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City: Water rate INCREASE needed to replace old pipes

If climate change isn’t a good enough reason to conserve water, hang onto your bathing cap: a stiff rate hike is on the way for Gallup water customers.

Estimates on the cost to business customers weren’t immediately available but the proposed increase, which will likely take effect on customers’ July water bills, will amount to $5.50 to $6 a month for lower-consumption residential customers, and $12 to $15 for residents who use more.

That’s on top of the sewer rate increase last year, and another  22.5% water rate hike will follow in another year. In the end, water rates will go up a little more than 50%.

The higher rates are opposite ends of the same problem: the city’s underground infrastructure is bordering on ancient – 100 years old in many places – and, while the cost of replacement isn’t cheap, repairs just aren’t enough any more.

There’s not a lot of wiggle room. The city avoided substantial water rate hikes for a long time, even as water pipes burst and failing sewer pipes belched nasty fumes – forcing city crews to work day and night to keep up whenever disaster strikes.

The proposed increase is expected to go before the City Council in May. In an informational presentation to the Council April 26, Chief Financial Officer Patty Holland compared the situation to an old car breaking down.

“If your car is burning oil and you see it coming out, continually putting oil in is not going to fix it,” she said. “We want to move from every time you get gas putting oil in, to break it down and rebuild it so that all we need is the fuel to run it and don’t have to put in oil every time.”

Inflation isn’t helping. It’s hitting every sector of the economy, increasing costs for many city projects. Recent department budget requests have included higher costs for everything from fuel to new vehicles. City consultant Erik Harrigan, of RBC Capital Markets, said the Ukraine war and anticipated Federal Reserve lending rate hikes are adding to the pain.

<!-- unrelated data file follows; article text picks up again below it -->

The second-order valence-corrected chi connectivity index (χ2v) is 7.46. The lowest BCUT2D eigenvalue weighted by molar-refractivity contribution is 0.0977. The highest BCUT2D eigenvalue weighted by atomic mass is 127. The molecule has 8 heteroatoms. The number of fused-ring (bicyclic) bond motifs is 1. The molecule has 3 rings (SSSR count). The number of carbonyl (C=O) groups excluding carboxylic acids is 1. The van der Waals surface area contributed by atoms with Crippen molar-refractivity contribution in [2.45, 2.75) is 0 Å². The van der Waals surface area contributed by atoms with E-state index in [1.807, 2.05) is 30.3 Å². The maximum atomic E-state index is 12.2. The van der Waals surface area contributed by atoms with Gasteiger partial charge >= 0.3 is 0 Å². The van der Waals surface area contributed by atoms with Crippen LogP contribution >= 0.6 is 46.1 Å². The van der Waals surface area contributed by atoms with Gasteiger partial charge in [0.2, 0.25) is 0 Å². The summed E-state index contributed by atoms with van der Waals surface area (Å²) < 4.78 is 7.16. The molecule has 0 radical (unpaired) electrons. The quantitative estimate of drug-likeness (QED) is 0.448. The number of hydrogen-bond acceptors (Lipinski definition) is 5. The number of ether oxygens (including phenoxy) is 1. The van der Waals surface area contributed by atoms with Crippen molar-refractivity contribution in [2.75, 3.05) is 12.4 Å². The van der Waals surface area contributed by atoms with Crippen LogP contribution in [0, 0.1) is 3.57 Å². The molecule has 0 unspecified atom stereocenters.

City Councilors understand that any further postponement could raise the cost of both the improvements and any stopgap measures until projects get done, but were alarmed at the amount of the increase.

“I can only imagine the community is going to flip a lid when we go to tell them that we are raising the water rates by 22.5%. I don’t want my water raised by 22.5%. So I guess the question is, is there a way to get other Dist. 3 Councilor Sarah Piano asked. “There are some people that can afford that, but there are a lot of people on fixed incomes that are not getting an increase for inflation and for cost of living and they are not going to be able to afford this.”

Dist. 2 Councilor Michael Schaaf said he’d prefer smaller, incremental hikes.

“This is going to be a big jump. It would be better to just increase a small percentage yearly-  instead of waiting for the big jumps.”

City Manager Maryann Ustick noted that spreading out the rate increase would force the city to postpone capital projects, and could make it harder to get more funding.

Councilors acknowledged that residents will feel the pinch from higher rates, but the alternative is worse.

“Councils before us don’t look at these as pretty projects. They don’t give you glory. It’s not a new building, it’s not anything that you can look at day after day,” said Dist. 4 Councilor Fran Palochak, adding that invisible upgrades can’t wait any longer. “In my district we had a giant break and it destroyed people’s homes. It flooded and flooded and flooded and wasted a lot of water. The fallout from that was horrible.“

Mayor Louie Bonaguidi isn’t looking forward to citizen reactions, but said the Council can’t keep kicking the can down the road.

“We’re going to have to pay the piper one way or the other,” he said “ If we keep it low this year and next year, at some point we’re going to have to raise it and it’s going to be a tremendous raise.”

By Holly J. Wagner
Sun Correspondent